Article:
Lettre de Beuchot

Lettre de Beuchot (12 octobre 1826) à Joachim de Cayrol, qui travaillera à l’édition de la correspondance de Voltaire pour l’édition Beuchot, avant de faire sa propre édition des lettres de Voltaire à la fin des années 1850. Bibliothèque de Genève, Musée Voltaire: MS 34, fol.1.

Est-il encore besoin de rappeler l’intérêt des archives privées et des correspondances pour éclairer l’histoire littéraire ? Car comprendre qui est Beuchot est bien un préalable nécessaire à l’étude du ‘Voltaire de Beuchot’. Pourtant, si le recours aux correspondances n’est en soi pas nouveau, il était, jusque-là, plutôt réservé aux grands hommes, et non aux artisans du livre comme c’est le cas ici. À ce titre, si Beuchot, on l’a dit, est un personnage trop peu connu hors de quelques rares voltairistes, que peut-il en être d’éditeurs savants comme Nicolas-Jean-Joachim de Cayrol, Louis Dubois ou Jean Clogenson ? Que sait-on d’éditeurs commerciaux comme Antoine-Auguste Renouard, Auguste Hunout, ou Nicolas Delangle ? Qui s’est déjà penché sur les archives de Georges-Adrien Crapelet, imprimeur de plusieurs éditions de Voltaire sous la Restauration ? Ce sont pourtant autant d’acteurs qui ont participé, de près ou de loin, à façonner l’édition des Œuvres de Voltaire par Beuchot. De toute évidence ce travail mériterait d’être poursuivi pour éclairer la façon dont les philosophes des Lumières ont été modélisés, dès la Restauration, par ces artisans du livre, avant d’arriver jusqu’à nous.

– Nicolas Morel


‘Alas, Poor Yorick!’: Sentimental Beginnings and Endings

2018 has already provided a curate’s egg anniversary for scholars of eighteenth-century fiction: 250 years since the first publication of A Sentimental Journey Through France and Italy (27 February 1768) and, less than a month later, the death of its author, Laurence Sterne (18 March 1768).

Laurence Sterne by Sir Joshua Reynolds, oil on canvas (1760), National Portrait Gallery.

Laurence Sterne by Sir Joshua Reynolds, oil on canvas (1760), National Portrait Gallery.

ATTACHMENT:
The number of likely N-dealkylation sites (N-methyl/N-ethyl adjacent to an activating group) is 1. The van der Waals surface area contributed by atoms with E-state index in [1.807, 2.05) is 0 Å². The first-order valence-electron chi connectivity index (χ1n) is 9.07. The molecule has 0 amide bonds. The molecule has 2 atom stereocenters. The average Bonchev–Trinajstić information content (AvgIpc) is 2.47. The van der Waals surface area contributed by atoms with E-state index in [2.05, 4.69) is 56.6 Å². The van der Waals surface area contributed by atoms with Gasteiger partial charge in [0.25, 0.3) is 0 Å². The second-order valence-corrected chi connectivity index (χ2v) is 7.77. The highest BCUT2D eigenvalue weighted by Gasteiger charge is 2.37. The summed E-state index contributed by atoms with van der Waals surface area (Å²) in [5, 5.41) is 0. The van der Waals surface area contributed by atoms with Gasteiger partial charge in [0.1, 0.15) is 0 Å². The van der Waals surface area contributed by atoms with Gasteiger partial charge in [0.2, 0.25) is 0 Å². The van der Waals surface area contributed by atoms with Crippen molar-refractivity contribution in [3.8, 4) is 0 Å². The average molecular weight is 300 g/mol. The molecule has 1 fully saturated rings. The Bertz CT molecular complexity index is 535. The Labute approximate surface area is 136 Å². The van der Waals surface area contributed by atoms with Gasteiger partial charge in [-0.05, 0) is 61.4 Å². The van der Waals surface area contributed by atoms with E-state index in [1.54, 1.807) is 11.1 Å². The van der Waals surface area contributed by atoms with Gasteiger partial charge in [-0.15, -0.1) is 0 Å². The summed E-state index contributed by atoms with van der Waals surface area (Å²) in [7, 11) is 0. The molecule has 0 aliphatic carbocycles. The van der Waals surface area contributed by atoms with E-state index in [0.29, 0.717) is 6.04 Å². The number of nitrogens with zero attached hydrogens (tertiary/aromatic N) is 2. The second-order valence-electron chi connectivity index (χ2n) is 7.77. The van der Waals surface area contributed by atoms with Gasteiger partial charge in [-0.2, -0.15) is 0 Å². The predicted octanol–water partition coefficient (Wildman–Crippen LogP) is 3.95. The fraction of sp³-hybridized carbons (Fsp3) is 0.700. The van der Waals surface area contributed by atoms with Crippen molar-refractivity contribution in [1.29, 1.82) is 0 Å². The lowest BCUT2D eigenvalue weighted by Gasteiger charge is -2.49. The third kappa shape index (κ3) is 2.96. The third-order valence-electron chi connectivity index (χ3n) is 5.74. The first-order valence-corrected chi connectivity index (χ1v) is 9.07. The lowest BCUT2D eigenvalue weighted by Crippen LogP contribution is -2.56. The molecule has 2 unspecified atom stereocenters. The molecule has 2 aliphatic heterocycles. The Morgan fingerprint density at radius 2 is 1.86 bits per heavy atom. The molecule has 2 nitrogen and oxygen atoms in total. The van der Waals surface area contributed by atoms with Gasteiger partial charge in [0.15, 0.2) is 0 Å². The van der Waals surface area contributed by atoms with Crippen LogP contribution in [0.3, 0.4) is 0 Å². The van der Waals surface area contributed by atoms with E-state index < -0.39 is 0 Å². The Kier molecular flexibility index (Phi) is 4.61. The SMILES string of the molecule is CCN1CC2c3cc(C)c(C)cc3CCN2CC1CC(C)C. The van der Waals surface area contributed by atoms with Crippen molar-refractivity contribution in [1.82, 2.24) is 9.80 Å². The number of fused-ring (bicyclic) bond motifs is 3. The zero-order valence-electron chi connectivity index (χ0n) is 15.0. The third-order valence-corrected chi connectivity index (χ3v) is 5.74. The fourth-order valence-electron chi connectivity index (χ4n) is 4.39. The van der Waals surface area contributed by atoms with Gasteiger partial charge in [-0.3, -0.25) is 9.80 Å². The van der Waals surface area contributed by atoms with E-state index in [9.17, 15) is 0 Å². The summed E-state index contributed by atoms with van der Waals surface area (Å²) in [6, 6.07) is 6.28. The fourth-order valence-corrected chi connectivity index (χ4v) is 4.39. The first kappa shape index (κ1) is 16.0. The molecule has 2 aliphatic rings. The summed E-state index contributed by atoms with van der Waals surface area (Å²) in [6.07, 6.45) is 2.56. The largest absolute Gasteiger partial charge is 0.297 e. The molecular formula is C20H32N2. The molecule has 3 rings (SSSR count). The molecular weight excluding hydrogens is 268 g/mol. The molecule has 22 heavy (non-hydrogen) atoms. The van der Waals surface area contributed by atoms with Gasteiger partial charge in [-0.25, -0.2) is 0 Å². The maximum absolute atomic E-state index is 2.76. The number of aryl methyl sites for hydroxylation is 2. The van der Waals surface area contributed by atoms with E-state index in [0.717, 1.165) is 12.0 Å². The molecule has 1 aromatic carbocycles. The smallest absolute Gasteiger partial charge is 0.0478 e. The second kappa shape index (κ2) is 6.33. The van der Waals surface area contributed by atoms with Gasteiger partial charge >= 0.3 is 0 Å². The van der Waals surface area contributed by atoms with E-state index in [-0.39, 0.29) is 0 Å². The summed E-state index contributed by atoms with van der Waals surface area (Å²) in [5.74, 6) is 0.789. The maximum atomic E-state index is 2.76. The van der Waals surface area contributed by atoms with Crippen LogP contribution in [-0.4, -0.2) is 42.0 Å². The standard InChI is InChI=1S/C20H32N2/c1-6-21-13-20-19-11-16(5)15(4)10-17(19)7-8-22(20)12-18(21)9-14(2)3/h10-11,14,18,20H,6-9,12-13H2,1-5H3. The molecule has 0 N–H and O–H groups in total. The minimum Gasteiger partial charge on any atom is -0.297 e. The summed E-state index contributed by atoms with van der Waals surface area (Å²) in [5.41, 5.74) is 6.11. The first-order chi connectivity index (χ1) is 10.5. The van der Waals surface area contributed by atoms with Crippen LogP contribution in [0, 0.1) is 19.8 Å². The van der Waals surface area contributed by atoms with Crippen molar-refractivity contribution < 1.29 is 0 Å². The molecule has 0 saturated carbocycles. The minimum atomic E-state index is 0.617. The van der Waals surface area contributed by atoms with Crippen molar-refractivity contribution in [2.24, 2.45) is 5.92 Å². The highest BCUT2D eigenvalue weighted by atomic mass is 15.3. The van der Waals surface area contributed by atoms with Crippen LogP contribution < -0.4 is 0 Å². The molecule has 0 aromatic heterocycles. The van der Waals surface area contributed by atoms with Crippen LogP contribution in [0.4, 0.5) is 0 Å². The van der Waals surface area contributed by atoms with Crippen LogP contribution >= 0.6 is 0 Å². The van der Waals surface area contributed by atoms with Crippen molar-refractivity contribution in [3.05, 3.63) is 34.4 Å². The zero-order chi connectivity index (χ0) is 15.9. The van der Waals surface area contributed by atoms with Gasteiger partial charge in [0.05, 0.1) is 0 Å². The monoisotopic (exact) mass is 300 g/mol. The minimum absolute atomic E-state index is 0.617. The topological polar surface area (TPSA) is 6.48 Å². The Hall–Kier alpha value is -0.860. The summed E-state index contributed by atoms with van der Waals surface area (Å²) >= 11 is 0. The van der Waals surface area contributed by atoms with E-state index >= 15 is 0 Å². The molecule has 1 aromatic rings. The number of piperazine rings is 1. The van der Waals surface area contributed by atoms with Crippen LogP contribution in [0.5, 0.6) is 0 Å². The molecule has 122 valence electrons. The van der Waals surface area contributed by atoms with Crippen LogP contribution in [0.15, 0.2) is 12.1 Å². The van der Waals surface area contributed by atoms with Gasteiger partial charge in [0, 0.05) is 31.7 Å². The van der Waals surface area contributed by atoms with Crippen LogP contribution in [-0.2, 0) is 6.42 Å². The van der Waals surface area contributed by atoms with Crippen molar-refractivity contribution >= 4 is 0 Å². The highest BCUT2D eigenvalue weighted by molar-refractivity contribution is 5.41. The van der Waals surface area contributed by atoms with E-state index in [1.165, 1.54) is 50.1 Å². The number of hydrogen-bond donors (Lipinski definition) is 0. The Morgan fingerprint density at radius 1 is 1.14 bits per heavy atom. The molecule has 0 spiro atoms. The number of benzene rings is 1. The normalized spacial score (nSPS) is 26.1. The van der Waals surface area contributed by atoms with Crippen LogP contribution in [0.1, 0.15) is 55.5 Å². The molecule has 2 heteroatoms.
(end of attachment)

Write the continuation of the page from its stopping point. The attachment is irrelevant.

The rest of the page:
‘Alas, Poor Yorick!’: A Sterne 250-Year Anniversary Conference marked both sestercentennials by inviting over forty scholars from twelve countries to reflect on the impact of Sterne’s writings in his and our times. The conference took place at Sterne’s Alma Mater Jesus College, Cambridge, providing an opportunity for delegates staying in college accommodation to breakfast beneath a copy of Joshua Reynolds’s famous portrait of Sterne in the dining hall.

Marking both events together proved apt. A Sentimental Journey was, from its earliest conception, tied to the health of its author. Its origins lie in a seven-month tour of France and Italy that Sterne, a sufferer from pulmonary tuberculosis since his days as an undergraduate, undertook to improve his ailing condition. The risks as well as the rewards of venturing abroad in ill health are immediately apparent in the narrative. Having only just arrived in Calais and dining on a ‘fricassee’d chicken’ (ASJ, 3), Yorick, the text’s sentimental traveller, worries that the richness of his meal might lead to death by indigestion and the loss of his goods under the rules of the Droits d’aubaine. It is a mordant first step into cultural tourism: having just crossed the border into France, death by consumption would cement Yorick the consumptive’s status as an outsider under its laws of inheritance.

Many readers in 1768 would have been aware that Sterne had already resurrected Yorick from his death in the first volume of Tristram Shandy (1759-67). Even this most absolute of borders proves porous when Sterne requires it to be, and this sense of strange re-orderings, and the haziness of causal links that bind characters to each other and to their environs, suffuses much of his fiction. After an early chastening encounter with a monk he inadvertently abuses, Yorick promises to ‘learn better manners as I get along’ (ASJ, 11), yet his journey fails to provide any straightforward heuristic narrative. Yorick later muses that ‘I seldom go to the place I set out for’ (ASJ, 103), and it proves difficult to discern what, if anything, he actually learns from his sentimental encounters.

Digressions abound; at one point Yorick winds up in Rennes (200 miles west of his route south from Calais to Lyon) without any explanation for his presence there beyond it being ‘an incident of good fortune which will never happen to any traveller, but a sentimental one’ (ASJ, 108). As James Chandler notes, the capacity to reflect on his feelings appears to open Yorick to a flux of potential encounters, yet it remains unclear whether such reflections ‘can be supposed to occur on a single plane of circulation, where we all reflect each other’, or ‘on an ascending scale of higher-order recognitions’.[1]